Thursday, January 10, 2013

B - A new family of cumulative indexes

Kozak M, Bornmann L. A new family of cumulative indexes for measuring scientific performance. PLoS ONE 2012;7(10):e47679
(doi: 10.1371/journal.pone.0047679)

This paper proposes a new family of cumulative indexes for measuring scientific performance which can be applied to many metrics, including h index and its variants. These indexes follow the general principle of repeating the index calculation for the same publication set. This repetition can be carried out with different data sets (scientists, journals, etc.). According to the authors, these new indexes seem not only to be effective, but they are also easy to understand and calculate.

B - Medical research outputs in 50 top countries

Jazayeri SB, Alavi A, Rahimi-Movaghar V. Situation of medical sciences in 50 top countries from 1996 to 2010-based on quality and quantity of publications. Acta Medica Iranica 2012;50(4):273-278

This study compared countries worldwide in the field of medical research from both aspects of quantity and quality of research outputs. Some modified scientometrics indices (such as citation per publication, and publication per population) were used to rank countries and to identify which of them have performed better in research outcomes by quality and quantity.

B - COPE: objectives and achievements

Wager E. The Committee on Publication Ethics (COPE): objectives and achievements 1997-2012. La Presse Medicale 2012;41(9):861-866
(doi: 10.1016/j.lpm.2012.02.049)

COPE has now over 7000 members. The article describes its history, role, growth, governance and funding, and the deveolpment of guidelines. Each member may bring anonymised cases to a quartely forum, and cases form the basis for guidance such as the flowcharts, that have been translated into several languages. COPE aims at encouraging journal editors and publishers to consider the ethical implications of their policies and practices.

B - Misconduct policies in high-impact biomedical journals

Bosch X, Hernández, Pericas JM et al. Misconduct policies in medical journals. PloS ONE 2012;7(12):e51928
(doi: 10.1371/journal.pone.0051928)

This study assessed the prevalence and content policies of the most influential biomedical journals on misconduct and procedures for handling and responding to allegations of misconduct. The results showed that one-third of journals provided explicit definitions of misconduct and less than half procedures for responding. There were significant differences in policies and procedures between publishers. The authors recommend that ethical guidelines should be easily accessible and address research integrity topics including misconduct policies.

B - Bibliometric analysis of scientific development in Unasur countries

Greco A, Bornmann L, Marx W. Bibliometric analysis of scientific development in countries of the Union of South American Nations (Unasur). [article in Spanish] El profesional de la información 2012;21(6):607-612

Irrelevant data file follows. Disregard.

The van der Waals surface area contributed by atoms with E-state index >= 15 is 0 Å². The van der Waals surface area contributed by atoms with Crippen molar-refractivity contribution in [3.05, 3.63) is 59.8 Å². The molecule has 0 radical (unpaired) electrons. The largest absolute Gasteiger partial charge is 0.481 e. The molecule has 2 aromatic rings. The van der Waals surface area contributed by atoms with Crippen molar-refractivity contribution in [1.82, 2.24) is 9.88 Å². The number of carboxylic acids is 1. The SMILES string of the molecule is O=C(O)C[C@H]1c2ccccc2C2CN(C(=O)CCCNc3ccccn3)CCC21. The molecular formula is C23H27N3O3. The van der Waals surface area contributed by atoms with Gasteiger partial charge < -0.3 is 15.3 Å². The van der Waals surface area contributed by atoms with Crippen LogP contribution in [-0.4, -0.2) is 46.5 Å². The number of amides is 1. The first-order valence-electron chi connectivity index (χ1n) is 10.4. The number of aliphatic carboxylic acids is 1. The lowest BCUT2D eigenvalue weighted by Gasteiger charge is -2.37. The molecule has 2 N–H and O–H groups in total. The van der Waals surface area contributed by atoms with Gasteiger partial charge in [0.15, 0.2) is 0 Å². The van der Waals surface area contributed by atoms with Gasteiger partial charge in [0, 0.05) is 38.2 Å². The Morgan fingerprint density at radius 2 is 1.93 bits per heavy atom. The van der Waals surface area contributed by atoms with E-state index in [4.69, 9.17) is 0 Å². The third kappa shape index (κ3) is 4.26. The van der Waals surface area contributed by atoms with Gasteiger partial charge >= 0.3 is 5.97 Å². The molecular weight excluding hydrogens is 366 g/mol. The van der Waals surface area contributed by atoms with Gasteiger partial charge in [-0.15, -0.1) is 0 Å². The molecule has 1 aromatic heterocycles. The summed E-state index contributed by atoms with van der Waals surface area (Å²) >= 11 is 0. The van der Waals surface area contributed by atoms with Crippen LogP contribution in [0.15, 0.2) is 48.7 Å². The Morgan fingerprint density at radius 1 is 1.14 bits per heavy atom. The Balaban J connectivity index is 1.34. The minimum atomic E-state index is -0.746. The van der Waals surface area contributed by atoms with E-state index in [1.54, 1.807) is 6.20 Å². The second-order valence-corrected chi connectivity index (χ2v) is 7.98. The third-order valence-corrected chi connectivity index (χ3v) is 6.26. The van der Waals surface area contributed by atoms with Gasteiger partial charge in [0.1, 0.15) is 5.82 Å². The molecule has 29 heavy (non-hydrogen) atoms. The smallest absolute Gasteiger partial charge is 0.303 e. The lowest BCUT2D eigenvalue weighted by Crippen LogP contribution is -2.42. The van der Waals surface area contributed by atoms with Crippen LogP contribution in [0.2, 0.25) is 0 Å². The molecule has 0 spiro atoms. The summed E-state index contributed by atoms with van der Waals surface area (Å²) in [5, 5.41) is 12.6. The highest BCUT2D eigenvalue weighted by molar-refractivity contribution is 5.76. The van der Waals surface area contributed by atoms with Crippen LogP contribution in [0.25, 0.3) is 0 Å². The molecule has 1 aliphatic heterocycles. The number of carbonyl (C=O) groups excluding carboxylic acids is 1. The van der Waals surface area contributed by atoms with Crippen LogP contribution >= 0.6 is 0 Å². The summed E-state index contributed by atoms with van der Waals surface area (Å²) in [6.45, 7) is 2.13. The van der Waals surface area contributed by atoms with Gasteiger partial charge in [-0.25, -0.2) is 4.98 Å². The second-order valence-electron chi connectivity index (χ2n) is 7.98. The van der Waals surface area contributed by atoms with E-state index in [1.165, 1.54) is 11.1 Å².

(doi: 10.3145/epi.2012.nov.07)

Using advanced bibliometric methods, this paper investigated for the first time the development of science and technology in the Unasur region in comparison to other countries worldwide in terms of bibliometric data. The publication output results revealed an increase in the scientific and technological activities in most of the Unasur countries (especially Brazil). However, compared to the rest of the world, the trend of citation impact is less favourable for all Unasur countries.

B - Inserm scientific integrity delegation

Bungener M, Hadchouel M. Role of research institutions in management of scientific fraud: the example of Inserm scientific integrity delegation. [article in French] La Presse Medicale 2012;41(9):841-846
(doi: 10.1016/j.lpm.2012.02.050)

Very few French research institutions have a scientific integrity office. Scientific integrity is closely linked to the organisation, management, and evaluation of all research activities. In 1999 the French Institut national de la santé et de la recherche médicale (Inserm) created a "Scientific Integrity delegation", and its activity is described in this article.

B - Misconduct in retracted scientific publications

Fang FC, Steen RG, Casadevall A. Misconduct accounts for the majority of retracted scientific publications. Proceedings of the National Academy of Sciences 2012;109(42):16751-16752
(doi: 10.1073/iti4212109)

A detailed review of all 2,047 biomedical and life-science research articles indexed by PubMed as retracted on May 3, 2012 revealed that only 21.3% of retractions were attributable to error. In contrast, 67.4% of retractions were attributable to misconduct, including fraud, duplicate publication and plagiarism.

B - ORCID: a system to uniquely identify researchers

Haak LL, Fenner M, Paglione L et al. ORCID: a system to uniquely identify researchers. Learned Publishing 2012;25(4):259-264
(doi: 10.1087/20120404)

ORCID (Open Researcher & Contributor ID) aims to provide a solution to the problem of author name ambiguity in scholarly communication. Benefits include reduced reporting workload, improved attribution, and a better understanding of knowledge flows. This paper details steps for publishers to integrate ORCID into manuscript submission systems, and provides recommendations for specifying and displaying ORCID metadata.